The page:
And as in United States reports from the Audio Publishers Association, one of the key advantages that audio fans cite about audiobooks is being able to listen while doing other things. Those multitasking headphoned consumers always seem to list doing chores around the house as a big moment for listening, and Canadians seem well onboard with that concept.

Link to the rest at Publishing Perspectives

An Appreciation for Simon Vance, Audiobook Narrator Extraordinaire

2 September 2018

From BookRiot:

Audiobooks are a tricky art. I got introduced to them in a strange way; our fourth grade class listened along to audiobooks of our assigned reading. I was starting to realize then that I loved reading and often would finish faster than the audiobook. It didn’t help that none of the books had full voice casts, instead one narrator. My childhood self couldn’t appreciate the work going into that.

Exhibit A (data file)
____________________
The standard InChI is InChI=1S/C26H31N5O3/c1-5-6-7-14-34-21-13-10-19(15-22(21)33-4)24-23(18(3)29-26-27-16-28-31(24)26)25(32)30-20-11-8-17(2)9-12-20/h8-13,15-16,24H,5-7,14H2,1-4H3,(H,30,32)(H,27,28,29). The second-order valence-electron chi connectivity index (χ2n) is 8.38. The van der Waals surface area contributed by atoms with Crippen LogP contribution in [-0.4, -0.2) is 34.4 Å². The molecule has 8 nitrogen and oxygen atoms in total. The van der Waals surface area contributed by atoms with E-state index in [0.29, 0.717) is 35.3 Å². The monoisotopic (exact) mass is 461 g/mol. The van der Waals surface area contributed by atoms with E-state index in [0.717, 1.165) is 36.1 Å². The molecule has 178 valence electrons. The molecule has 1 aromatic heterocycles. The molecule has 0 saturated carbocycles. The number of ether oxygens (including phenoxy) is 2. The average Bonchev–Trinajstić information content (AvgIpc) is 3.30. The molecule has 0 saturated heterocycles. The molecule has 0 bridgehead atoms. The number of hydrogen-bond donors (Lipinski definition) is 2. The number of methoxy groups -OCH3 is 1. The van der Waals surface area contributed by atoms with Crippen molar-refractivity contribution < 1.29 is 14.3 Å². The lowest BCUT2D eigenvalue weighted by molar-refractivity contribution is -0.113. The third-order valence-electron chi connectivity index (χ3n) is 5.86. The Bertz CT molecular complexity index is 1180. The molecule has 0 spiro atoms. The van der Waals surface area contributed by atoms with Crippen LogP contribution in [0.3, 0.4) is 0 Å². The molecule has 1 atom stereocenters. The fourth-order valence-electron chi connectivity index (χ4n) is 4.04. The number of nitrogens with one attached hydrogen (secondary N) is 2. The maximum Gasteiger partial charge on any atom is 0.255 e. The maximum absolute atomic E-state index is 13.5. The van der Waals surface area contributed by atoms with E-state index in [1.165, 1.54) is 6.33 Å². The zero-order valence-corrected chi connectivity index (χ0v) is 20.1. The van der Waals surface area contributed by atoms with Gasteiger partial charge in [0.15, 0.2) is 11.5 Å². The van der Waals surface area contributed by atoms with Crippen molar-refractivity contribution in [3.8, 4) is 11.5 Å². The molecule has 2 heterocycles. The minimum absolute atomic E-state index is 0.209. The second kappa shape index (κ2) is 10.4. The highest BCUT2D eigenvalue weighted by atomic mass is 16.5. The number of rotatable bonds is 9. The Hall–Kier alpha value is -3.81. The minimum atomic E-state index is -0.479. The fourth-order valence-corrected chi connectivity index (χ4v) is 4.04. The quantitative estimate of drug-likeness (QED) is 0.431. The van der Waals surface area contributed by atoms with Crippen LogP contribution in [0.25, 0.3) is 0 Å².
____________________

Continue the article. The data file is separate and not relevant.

I didn’t listen to audiobooks until I had long commutes, and I discovered Neil Gaiman could read very well. I started with whatever was available at my local libraries. Eventually, I realized that the best audio would come from recommendations. And I listened to the entire Millennium Trilogy, written by Stiegg Larson (RIP), narrated by a remarkable audiobook performer: Simon Vance.